by Ernesto Londono | SMH.com.au | October 1, 2011
KABUL -- Iran quietly hosted a delegation of Taliban members in Tehran this month, in a powerful and unusual signal of its ambition to shape the trajectory of the Afghan conflict as US troops begin to withdraw.
According to associates of Burhanuddin Rabbani, the former Afghan president who led the country's reconciliation efforts, Iranian officials had hoped to facilitate a meeting between Dr Rabbani and the Taliban delegation at a conference in Tehran.
Murdered Afghan President Burhanuddin Rabbani. Photo: New York Times
That did not happen, and days after attending the conference, Dr Rabbani was slain by a man posing as a Taliban negotiator. The two events do not appear to have been linked.
The presence of the Taliban members suggests Iran has cultivated deeper ties with the insurgent group than was previously known, and is stepping up efforts to influence its eastern neighbour as the US pulls out.
A predominantly Shiite nation, Iran supported the Northern Alliance as it fought the extreme Sunni Taliban during the 1990s, and came close to open war with the group in 1998 when eight Iranian diplomats were killed in Afghanistan.
US officials have for years accused Iran of fuelling the Afghan war by providing training and sophisticated weapons to individual insurgent commanders, although they have described Iran's role as minimal compared with other regional players. There have been few signs of senior-level contact between the Taliban and Iran.
US officials have launched their own initiatives to talk to the Taliban ahead of the withdrawal of American troops in 2014, to little avail.
''Iran considers itself a regional player with a legitimate stake in Afghanistan and it doesn't want to see progress that runs contrary to its political interests,'' said Michael Semple, who has decades of experience in Afghanistan as a diplomat and a scholar. ''If the price of Iran having a role in the next step is dealing with the Taliban, then they are prepared to do it.''
The Islamic Awakening conference was organised by Iran's Supreme Leader, Ayatollah Ali Khamenei. Held in mid-September, it drew more than 700 scholars and Islamist political figures from around the world. Arsala Rahmani, a member of Afghanistan's High Peace Council who travelled to Tehran with Dr Rabbani, said he was startled when he saw Nik Mohammad, a former colleague from their years together as Taliban government officials.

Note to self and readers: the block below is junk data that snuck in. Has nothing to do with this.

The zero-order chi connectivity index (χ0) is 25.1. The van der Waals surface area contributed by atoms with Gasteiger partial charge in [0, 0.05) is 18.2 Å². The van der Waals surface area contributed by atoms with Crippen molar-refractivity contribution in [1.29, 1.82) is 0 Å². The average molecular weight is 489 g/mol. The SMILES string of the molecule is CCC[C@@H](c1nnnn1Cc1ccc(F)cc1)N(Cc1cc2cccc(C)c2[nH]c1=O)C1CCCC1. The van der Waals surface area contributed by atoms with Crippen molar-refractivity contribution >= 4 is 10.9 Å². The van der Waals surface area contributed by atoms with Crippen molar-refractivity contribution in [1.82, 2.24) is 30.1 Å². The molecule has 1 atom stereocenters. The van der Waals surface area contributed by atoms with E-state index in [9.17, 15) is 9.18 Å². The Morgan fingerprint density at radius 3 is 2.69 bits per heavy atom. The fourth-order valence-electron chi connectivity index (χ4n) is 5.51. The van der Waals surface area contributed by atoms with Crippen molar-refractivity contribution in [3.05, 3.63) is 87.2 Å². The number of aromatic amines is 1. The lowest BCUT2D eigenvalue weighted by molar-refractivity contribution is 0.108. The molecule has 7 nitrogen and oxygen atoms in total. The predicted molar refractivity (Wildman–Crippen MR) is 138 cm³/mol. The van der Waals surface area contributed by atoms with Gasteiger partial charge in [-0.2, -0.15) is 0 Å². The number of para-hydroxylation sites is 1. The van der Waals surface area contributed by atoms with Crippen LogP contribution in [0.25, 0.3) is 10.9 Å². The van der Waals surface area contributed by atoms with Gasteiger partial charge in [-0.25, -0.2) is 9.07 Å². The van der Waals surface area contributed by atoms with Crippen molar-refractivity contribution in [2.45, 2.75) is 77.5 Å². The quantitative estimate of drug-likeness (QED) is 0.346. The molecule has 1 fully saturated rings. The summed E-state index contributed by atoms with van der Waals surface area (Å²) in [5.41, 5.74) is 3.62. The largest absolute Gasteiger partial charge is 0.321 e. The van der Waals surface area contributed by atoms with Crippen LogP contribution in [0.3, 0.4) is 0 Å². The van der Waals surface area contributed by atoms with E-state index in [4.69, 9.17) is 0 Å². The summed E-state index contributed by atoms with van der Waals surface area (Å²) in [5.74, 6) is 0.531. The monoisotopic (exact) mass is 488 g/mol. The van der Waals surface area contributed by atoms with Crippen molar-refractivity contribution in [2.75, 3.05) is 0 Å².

''They seldom come to public events and when they do, they use aliases,'' said Mr Rahmani, who served as deputy education minister when the Taliban controlled Kabul in the late 1990s.
Mr Rahmani said the two men shook hands but exchanged nothing beyond pleasantries.
''It was not in the typical way Afghans use to greet each other,'' he said. ''It was done in a very cool manner.''
Mr Rahmani said that Mohammad, who was heading the small Taliban delegation, is an influential leader who is in contact with the top members of the Taliban's ruling Quetta Shura.
Mr Semple said that although Mohammad is on a UN sanctions list for terrorists, there has been little public evidence that suggests he is actively involved in running the Afghan insurgency.
Waheed Mozhdah, a political analyst who was with Dr Rabbani's delegation, said he first learnt about the Taliban delegation as he leafed through the conference program and found two names he recognised. They were listed as representing what was described as ''the American Opposition Front in Afghanistan'': Nik Mohammad and Tayeb Agha.
Mr Agha is an aide to Taliban leader Mohammad Omar, who reportedly held talks with US officials this year in Qatar and Germany but stopped talking to Western officials after his role in the talks was disclosed. None of the members of Dr Rabbani's delegation said they saw Mr Agha.
At one point, Mr Mozhdah said, the Iranian hosts asked Dr Rabbani's delegation whether they would object to giving the Taliban representatives an opportunity to make public remarks.
Mr Mozhdah, who worked in the Afghan Foreign Ministry during the Taliban's reign, said he objected, arguing to Dr Rabbani that such a move would ''damage the relation between Kabul and Tehran''.